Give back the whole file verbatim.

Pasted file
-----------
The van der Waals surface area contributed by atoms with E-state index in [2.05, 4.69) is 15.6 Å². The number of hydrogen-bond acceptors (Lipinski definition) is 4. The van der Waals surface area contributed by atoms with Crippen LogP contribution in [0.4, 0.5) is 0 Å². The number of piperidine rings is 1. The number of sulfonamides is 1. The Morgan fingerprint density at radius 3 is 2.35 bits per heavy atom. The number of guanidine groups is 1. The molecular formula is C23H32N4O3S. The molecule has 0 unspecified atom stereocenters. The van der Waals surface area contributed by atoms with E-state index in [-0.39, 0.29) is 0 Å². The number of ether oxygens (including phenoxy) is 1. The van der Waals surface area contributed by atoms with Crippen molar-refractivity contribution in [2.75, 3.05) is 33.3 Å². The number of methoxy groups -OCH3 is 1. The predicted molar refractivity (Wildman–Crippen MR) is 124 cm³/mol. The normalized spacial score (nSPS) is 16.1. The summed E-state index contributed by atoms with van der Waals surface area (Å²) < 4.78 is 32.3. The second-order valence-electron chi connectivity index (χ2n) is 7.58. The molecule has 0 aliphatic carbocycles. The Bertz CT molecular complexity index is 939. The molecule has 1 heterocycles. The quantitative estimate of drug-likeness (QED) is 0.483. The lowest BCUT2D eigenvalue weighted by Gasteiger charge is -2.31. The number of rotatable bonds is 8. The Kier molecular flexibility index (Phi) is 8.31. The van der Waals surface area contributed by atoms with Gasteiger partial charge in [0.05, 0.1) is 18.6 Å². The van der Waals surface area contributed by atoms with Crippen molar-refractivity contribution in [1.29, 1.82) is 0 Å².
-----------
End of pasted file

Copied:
The van der Waals surface area contributed by atoms with E-state index in [2.05, 4.69) is 15.6 Å². The number of hydrogen-bond acceptors (Lipinski definition) is 4. The van der Waals surface area contributed by atoms with Crippen LogP contribution in [0.4, 0.5) is 0 Å². The number of piperidine rings is 1. The number of sulfonamides is 1. The Morgan fingerprint density at radius 3 is 2.35 bits per heavy atom. The number of guanidine groups is 1. The molecular formula is C23H32N4O3S. The molecule has 0 unspecified atom stereocenters. The van der Waals surface area contributed by atoms with E-state index in [-0.39, 0.29) is 0 Å². The number of ether oxygens (including phenoxy) is 1. The van der Waals surface area contributed by atoms with Crippen molar-refractivity contribution in [2.75, 3.05) is 33.3 Å². The number of methoxy groups -OCH3 is 1. The predicted molar refractivity (Wildman–Crippen MR) is 124 cm³/mol. The normalized spacial score (nSPS) is 16.1. The summed E-state index contributed by atoms with van der Waals surface area (Å²) < 4.78 is 32.3. The second-order valence-electron chi connectivity index (χ2n) is 7.58. The molecule has 0 aliphatic carbocycles. The Bertz CT molecular complexity index is 939. The molecule has 1 heterocycles. The quantitative estimate of drug-likeness (QED) is 0.483. The lowest BCUT2D eigenvalue weighted by Gasteiger charge is -2.31. The number of rotatable bonds is 8. The Kier molecular flexibility index (Phi) is 8.31. The van der Waals surface area contributed by atoms with Gasteiger partial charge in [0.05, 0.1) is 18.6 Å². The van der Waals surface area contributed by atoms with Crippen molar-refractivity contribution in [1.29, 1.82) is 0 Å².